Banana Jam

banana jam

When you live in the tropics bananas probably grow right outside your door.  Stalks of bananas can weigh 20-40 pounds depending upon the variety which can be fingerling size to plantain size.  Green bananas can be cooked in coconut milk for a starchy side dish.  Over ripe bananas in the plantain class, called hopa (hoe-pa), are stewed with coconut milk, called vai-siaini (vie-see-eye-nee) and served as a hot drink.  Bananas are also used in more traditional breads, muffins, pancakes, and eaten out of hand. 

Never to let food go to waste, I made lots of jam from bananas that were at their peak in firm ripeness.  My first batches were rather dismal. The bananas disinegrated in the long cook method and the resulting color was a muddy brown.  Adding pectin to shorten the cooking time required too much sugar making the jam overly sweet and obliterating the banana flavor.  

I found a recipe in Down-Island Caribbean Cookery, 1991, by Virginie and Geoge Elbert.  The recipe begins with a vanilla bean and a heavy sugar syrup and 20-25 minutes of cooking with the bananas.  I still wasn’t happy with the resulting jam so I tweaked the method to shorten the cooking time and ended up with a pale yellow, chunky banana jam.   Try this recipe for breakfast or spread it on a pbj sandwich.


  • 6 firm ripe bananas, sliced 1/3 to 1/2 inch thick ( 3-3/4 cups)
  • 2 limes, juiced
  • 1 cup water
  • 3 1/2 cups sugar
  • 1/2 vanilla bean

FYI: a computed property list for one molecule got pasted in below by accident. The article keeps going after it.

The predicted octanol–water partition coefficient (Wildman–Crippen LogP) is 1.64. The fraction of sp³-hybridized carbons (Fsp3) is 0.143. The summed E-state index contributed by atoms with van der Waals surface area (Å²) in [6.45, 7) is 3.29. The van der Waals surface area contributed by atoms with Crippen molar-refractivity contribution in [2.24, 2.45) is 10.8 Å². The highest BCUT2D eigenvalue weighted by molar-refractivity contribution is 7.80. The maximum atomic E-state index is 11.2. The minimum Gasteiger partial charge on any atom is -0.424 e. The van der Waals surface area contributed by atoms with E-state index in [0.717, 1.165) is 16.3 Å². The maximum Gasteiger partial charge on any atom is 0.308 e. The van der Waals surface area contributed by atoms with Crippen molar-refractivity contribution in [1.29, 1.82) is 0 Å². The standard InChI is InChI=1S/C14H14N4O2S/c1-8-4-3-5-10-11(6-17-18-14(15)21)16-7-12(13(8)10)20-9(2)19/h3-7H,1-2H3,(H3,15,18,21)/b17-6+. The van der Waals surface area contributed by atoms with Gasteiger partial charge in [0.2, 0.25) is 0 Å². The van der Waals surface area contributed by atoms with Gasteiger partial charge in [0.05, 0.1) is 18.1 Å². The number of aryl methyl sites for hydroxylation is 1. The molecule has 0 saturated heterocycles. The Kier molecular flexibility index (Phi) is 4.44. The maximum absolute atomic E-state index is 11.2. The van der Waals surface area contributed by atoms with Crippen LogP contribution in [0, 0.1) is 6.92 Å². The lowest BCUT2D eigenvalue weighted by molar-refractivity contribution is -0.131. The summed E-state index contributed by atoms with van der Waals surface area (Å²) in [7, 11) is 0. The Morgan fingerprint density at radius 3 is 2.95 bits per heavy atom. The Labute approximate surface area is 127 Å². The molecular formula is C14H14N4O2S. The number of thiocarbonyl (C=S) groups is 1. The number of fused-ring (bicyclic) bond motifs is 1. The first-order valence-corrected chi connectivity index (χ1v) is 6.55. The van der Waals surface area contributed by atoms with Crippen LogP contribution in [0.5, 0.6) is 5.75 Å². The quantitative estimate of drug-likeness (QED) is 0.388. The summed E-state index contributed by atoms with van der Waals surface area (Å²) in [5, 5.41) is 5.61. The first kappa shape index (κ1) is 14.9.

• 1 tsp banana extract


  1. Place bananas in a bowl, pour lime juice over and toss to coat.
  2. In a stainless steel pot, boil sugar and water until sugar dissolves.
  3. Add vanilla bean and continue boilng until syrup coats the back of a wooden spoon, about 5 minutes
  4. Add banana and lime mixture.  When it once again comes to a boil, reduce heat to a lively simmer.  Stir occasionally so the bananas will not sink to the bottom.  Skim off any foam that rises to the top.
  5. Check for jellying stage by dropping a 1/2 tsp of jam onto a cold saucer and refrigerate for a minute.   Or use a candy thermometer and this handy altitude table.
  6. If the jam has jellied, remove pot from heat, remove vanilla bean, and stir in banana extract.
  7. Ladle jam into hot sterilized jars up to 1/4 inch from rim.  Seal immediately. 
  8. Process in a Boiling Water Bath for 10 minutes.  Remove and cool.
  9. Check that lids have sealed.  Store in cool dark pantry for 1 week to ripen before using.  Refrigerate after opening.

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One Response to “Banana Jam”

  1. Angie Lavezzo Says:

    This sounds amazing! I can’t wait to try it, thanks for sharing 🙂

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